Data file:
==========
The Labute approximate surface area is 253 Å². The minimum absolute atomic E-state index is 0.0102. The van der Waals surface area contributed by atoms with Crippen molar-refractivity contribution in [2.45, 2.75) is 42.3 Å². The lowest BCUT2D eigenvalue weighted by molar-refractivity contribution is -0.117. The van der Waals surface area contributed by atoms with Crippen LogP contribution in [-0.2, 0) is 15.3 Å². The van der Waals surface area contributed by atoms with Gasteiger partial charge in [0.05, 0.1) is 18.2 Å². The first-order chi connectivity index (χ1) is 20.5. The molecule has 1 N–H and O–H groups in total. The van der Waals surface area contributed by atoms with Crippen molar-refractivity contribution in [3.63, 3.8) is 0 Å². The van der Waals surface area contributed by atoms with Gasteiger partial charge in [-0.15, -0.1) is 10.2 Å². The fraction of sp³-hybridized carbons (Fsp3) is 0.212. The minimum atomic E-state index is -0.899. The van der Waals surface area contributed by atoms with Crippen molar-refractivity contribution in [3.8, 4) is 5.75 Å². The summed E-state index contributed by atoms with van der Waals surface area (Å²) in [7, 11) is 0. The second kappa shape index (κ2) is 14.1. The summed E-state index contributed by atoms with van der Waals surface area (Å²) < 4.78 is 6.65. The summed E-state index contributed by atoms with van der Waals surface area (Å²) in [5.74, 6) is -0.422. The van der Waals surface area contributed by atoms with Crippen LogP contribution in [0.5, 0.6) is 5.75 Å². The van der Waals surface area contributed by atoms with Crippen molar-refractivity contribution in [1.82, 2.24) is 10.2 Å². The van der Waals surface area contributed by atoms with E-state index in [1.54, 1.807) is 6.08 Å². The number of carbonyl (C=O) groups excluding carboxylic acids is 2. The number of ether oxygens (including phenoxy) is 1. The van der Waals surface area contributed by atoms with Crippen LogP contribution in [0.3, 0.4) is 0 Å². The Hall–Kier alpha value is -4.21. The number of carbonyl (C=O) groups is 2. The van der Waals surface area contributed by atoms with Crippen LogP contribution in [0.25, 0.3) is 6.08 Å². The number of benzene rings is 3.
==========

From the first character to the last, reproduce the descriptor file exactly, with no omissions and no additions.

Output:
The Labute approximate surface area is 253 Å². The minimum absolute atomic E-state index is 0.0102. The van der Waals surface area contributed by atoms with Crippen molar-refractivity contribution in [2.45, 2.75) is 42.3 Å². The lowest BCUT2D eigenvalue weighted by molar-refractivity contribution is -0.117. The van der Waals surface area contributed by atoms with Crippen LogP contribution in [-0.2, 0) is 15.3 Å². The van der Waals surface area contributed by atoms with Gasteiger partial charge in [0.05, 0.1) is 18.2 Å². The first-order chi connectivity index (χ1) is 20.5. The molecule has 1 N–H and O–H groups in total. The van der Waals surface area contributed by atoms with Crippen molar-refractivity contribution in [3.63, 3.8) is 0 Å². The van der Waals surface area contributed by atoms with Gasteiger partial charge in [-0.15, -0.1) is 10.2 Å². The fraction of sp³-hybridized carbons (Fsp3) is 0.212. The minimum atomic E-state index is -0.899. The van der Waals surface area contributed by atoms with Crippen molar-refractivity contribution in [3.8, 4) is 5.75 Å². The summed E-state index contributed by atoms with van der Waals surface area (Å²) in [7, 11) is 0. The second kappa shape index (κ2) is 14.1. The summed E-state index contributed by atoms with van der Waals surface area (Å²) < 4.78 is 6.65. The summed E-state index contributed by atoms with van der Waals surface area (Å²) in [5.74, 6) is -0.422. The van der Waals surface area contributed by atoms with Crippen LogP contribution in [0.5, 0.6) is 5.75 Å². The van der Waals surface area contributed by atoms with Crippen molar-refractivity contribution in [1.82, 2.24) is 10.2 Å². The van der Waals surface area contributed by atoms with E-state index in [1.54, 1.807) is 6.08 Å². The number of carbonyl (C=O) groups excluding carboxylic acids is 2. The number of ether oxygens (including phenoxy) is 1. The van der Waals surface area contributed by atoms with Crippen LogP contribution in [0.3, 0.4) is 0 Å². The Hall–Kier alpha value is -4.21. The number of carbonyl (C=O) groups is 2. The van der Waals surface area contributed by atoms with Crippen LogP contribution in [0.25, 0.3) is 6.08 Å². The number of benzene rings is 3.